7 Middle Not Educated M
8 Young Educated F
9 Young Educated M
10 Young Not Educated M
11 Young Student F
12 Young Student M
To get the count, or number of rows, of each combination, we create a new column in the tibble that is the output of summarize()
and assign to it the value of the count function n()
# Create a tibble of grouping variables, then add
# a new column 'Tokens' with the value of the
# count function
td %>%
group_by(Age.Group, Education, Sex, Dep.Var) %>%
summarize(Tokens = n()) %>%
print(n = Inf)
# A tibble: 24 × 5
# Groups: Age.Group, Education, Sex [12]
Age.Group Education Sex Dep.Var Tokens
<fct> <fct> <fct> <fct> <int>
1 Old Educated F Deletion 2
2 Old Educated F Realized 30
3 Old Not Educated F Deletion 41
4 Old Not Educated F Realized 77
5 Old Not Educated M Deletion 24
6 Old Not Educated M Realized 27
7 Middle Educated F Deletion 68
8 Middle Educated F Realized 153
9 Middle Educated M Deletion 16
10 Middle Educated M Realized 30
11 Middle Not Educated F Deletion 5
12 Middle Not Educated F Realized 12
13 Middle Not Educated M Deletion 36
14 Middle Not Educated M Realized 40
15 Young Educated F Deletion 20
16 Young Educated F Realized 52
17 Young Educated M Deletion 48
18 Young Educated M Realized 77
19 Young Not Educated M Deletion 24
20 Young Not Educated M Realized 31
21 Young Student F Deletion 52
22 Young Student F Realized 147
23 Young Student M Deletion 50
24 Young Student M Realized 127
The summarize()
function can be used with a number of summary statistic functions, including, but not limited to, the following:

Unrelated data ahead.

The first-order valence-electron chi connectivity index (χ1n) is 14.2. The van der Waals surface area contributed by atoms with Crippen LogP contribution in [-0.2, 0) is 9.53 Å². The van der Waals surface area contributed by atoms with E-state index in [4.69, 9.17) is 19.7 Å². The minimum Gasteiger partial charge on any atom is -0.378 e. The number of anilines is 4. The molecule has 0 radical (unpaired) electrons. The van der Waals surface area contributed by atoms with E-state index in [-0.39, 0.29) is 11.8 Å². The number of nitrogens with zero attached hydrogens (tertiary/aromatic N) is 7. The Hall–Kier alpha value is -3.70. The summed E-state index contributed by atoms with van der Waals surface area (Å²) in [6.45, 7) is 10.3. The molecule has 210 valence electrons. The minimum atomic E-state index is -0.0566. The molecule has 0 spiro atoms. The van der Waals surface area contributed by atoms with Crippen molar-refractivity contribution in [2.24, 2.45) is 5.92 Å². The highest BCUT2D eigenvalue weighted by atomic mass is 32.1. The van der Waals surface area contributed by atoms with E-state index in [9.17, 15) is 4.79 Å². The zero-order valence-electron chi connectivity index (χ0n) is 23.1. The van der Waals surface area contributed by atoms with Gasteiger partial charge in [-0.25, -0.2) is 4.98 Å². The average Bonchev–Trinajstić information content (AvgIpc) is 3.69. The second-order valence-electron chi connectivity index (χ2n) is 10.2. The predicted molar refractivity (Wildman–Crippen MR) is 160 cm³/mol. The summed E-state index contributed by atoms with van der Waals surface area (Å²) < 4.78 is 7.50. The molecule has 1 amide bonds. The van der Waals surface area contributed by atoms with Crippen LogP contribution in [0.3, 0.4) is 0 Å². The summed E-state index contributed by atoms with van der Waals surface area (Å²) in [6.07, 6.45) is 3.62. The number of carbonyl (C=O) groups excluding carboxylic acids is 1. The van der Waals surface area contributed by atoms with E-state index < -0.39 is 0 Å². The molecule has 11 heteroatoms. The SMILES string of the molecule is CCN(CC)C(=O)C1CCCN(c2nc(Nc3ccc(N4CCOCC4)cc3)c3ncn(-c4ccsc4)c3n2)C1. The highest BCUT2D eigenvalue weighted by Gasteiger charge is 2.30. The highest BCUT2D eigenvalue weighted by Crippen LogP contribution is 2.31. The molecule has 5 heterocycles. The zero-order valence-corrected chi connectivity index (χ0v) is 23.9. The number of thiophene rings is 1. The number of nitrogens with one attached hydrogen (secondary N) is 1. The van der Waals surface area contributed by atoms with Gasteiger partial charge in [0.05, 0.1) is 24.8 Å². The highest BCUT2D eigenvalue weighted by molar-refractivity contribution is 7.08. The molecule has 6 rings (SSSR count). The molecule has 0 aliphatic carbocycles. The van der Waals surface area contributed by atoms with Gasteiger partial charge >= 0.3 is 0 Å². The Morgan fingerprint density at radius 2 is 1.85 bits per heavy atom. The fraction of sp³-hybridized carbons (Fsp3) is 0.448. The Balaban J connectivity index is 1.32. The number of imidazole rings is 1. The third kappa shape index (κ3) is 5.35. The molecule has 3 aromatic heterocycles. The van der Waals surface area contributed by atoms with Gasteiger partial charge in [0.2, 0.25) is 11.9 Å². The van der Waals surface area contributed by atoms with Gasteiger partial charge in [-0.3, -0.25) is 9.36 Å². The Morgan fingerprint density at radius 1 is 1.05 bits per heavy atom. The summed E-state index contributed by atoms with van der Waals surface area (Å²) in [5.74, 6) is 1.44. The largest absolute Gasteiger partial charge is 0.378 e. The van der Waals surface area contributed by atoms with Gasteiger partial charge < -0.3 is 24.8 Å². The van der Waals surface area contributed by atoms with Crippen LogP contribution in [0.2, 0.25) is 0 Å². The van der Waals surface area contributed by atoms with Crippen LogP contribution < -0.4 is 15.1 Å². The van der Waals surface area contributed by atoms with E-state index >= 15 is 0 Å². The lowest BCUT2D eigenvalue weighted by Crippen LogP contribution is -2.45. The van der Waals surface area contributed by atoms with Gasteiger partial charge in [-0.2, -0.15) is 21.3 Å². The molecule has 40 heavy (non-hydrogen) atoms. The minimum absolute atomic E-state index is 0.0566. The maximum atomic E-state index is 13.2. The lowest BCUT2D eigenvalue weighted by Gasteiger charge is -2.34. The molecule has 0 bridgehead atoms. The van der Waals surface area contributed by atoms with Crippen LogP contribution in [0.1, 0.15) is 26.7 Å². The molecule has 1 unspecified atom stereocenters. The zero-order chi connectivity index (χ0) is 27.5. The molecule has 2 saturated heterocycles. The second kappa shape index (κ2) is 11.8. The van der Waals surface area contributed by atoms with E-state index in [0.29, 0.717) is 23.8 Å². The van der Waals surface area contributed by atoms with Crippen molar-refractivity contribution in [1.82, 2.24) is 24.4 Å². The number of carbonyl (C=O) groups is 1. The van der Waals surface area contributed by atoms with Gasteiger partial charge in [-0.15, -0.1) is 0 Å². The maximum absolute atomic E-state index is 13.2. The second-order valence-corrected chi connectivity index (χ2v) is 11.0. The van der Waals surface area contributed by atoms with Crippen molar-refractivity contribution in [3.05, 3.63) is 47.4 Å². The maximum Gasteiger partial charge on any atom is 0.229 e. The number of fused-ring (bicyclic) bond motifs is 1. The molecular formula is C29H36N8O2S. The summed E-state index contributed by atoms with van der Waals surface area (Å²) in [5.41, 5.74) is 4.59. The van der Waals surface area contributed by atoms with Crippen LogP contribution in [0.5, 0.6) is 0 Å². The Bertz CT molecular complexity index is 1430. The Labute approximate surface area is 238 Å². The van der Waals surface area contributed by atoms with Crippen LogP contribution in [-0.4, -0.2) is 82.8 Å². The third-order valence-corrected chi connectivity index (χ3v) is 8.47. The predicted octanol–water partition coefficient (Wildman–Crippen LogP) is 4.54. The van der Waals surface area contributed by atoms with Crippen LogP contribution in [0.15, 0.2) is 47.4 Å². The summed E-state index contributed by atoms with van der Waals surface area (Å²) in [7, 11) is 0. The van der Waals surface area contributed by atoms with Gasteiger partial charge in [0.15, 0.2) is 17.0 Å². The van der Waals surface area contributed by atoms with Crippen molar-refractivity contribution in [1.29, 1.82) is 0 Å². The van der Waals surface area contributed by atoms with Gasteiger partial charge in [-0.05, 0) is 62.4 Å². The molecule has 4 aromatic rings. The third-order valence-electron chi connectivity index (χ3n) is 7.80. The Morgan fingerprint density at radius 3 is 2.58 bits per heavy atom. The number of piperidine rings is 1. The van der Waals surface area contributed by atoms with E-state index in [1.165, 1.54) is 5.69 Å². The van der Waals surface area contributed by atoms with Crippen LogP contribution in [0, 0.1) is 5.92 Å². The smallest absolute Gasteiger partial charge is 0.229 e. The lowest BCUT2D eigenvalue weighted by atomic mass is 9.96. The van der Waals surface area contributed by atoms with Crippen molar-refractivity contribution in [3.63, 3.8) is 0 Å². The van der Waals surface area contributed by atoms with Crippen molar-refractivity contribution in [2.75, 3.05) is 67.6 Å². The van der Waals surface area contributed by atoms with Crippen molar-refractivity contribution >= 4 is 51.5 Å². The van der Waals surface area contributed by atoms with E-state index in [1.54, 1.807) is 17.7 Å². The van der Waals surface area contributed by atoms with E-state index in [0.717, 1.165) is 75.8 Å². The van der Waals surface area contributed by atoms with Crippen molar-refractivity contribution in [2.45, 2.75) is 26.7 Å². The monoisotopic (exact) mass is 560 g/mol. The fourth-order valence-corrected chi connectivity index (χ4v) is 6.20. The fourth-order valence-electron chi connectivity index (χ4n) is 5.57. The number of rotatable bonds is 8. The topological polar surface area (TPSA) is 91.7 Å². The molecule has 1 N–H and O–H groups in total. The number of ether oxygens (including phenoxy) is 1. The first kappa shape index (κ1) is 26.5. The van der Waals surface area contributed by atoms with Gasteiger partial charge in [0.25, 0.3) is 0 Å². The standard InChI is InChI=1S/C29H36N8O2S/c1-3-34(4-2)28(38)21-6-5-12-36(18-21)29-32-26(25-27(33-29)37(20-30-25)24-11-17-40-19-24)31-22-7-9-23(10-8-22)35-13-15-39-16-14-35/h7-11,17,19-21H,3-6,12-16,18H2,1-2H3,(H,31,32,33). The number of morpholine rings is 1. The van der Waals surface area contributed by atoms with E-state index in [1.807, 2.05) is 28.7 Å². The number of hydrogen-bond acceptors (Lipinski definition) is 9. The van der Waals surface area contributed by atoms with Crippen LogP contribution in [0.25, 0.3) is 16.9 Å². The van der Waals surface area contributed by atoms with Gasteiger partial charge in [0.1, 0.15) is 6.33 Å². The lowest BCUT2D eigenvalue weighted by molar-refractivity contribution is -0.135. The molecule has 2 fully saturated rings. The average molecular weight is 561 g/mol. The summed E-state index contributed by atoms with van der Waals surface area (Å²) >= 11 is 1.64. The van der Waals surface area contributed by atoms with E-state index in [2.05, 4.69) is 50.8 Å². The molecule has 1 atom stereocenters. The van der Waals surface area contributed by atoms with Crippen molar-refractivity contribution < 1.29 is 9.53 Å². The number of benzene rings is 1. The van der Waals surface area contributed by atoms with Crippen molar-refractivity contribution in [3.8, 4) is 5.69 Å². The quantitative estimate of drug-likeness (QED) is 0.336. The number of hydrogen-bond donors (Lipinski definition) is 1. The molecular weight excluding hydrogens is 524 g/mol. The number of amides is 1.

Type | Some Useful Functions |
---|---|
Center | mean() , median() |
Spread | sd() , IQR() |
Range | min() , max() |
Position | first() , last() , nth() |
Count | n() , n_distinct() |
Logical | any() , all() |
This seems like an appropriate place to describe how to summarize values that are continous, like YOB
. Normally in variationist sociolinguistics we are very concerned with frequency and proportion of usage, and we will explore how to generate those statistics in the following section. Here, however, let’s explore the functions available to use inside summarize()
. These functions can be used on their own, also. For example, the first two, mean()
and median()
provide the arithmetic mean (basically the average) of a set of numbers while the median()
provides the exact middle number of a set of values organized from smallest to largest (if there are an even number of values, median()
returns the halfway point between the two middle numbers).
[1] 1969.447
[1] 1984
We already know that the mean year of birth for the td
data set is 1969.447. You can also see that the middle number of all years of birth organized from oldest to youngest is 1984. If we wanted to find the mean or median year of birth for either just male or just female speakers, we have two options. We can use the base filter technique, or we can use the tidy
method to group the data and summarize it.
[1] 1963.487
[1] 1976.857
# Get mean year of birth for each level of Sex
td %>%
group_by(Sex) %>%
summarize(Mean.YOB = mean(YOB))
# A tibble: 2 × 2
Sex Mean.YOB
<fct> <dbl>
1 F 1963.
2 M 1977.
Tibbles are intended to be succinct and concise, so they provide very few values after the decimal place by default. If you require more decimal values, the easiest (trust me) thing to do is to convert the tibble into a data frame.
# Get mean year of birth by Sex, converted to
# data frame
td %>%
group_by(Sex) %>%
summarize(Mean.YOB = mean(YOB)) %>%
as.data.frame()
Sex Mean.YOB
1 F 1963.487
2 M 1976.857
data frames will display whole numbers, and numbers with decimals up to the total number of digits set by options()
function. Keep in mind, though, that changing this value changes the global options for R. An alternative is to use the format()
function.
# Change number of significant digits displayed
# to 6
options(digits = 6)
# Get mean year of birth by sex, converted to
# data frame
td %>%
group_by(Sex) %>%
summarize(Mean.YOB = mean(YOB)) %>%
as.data.frame()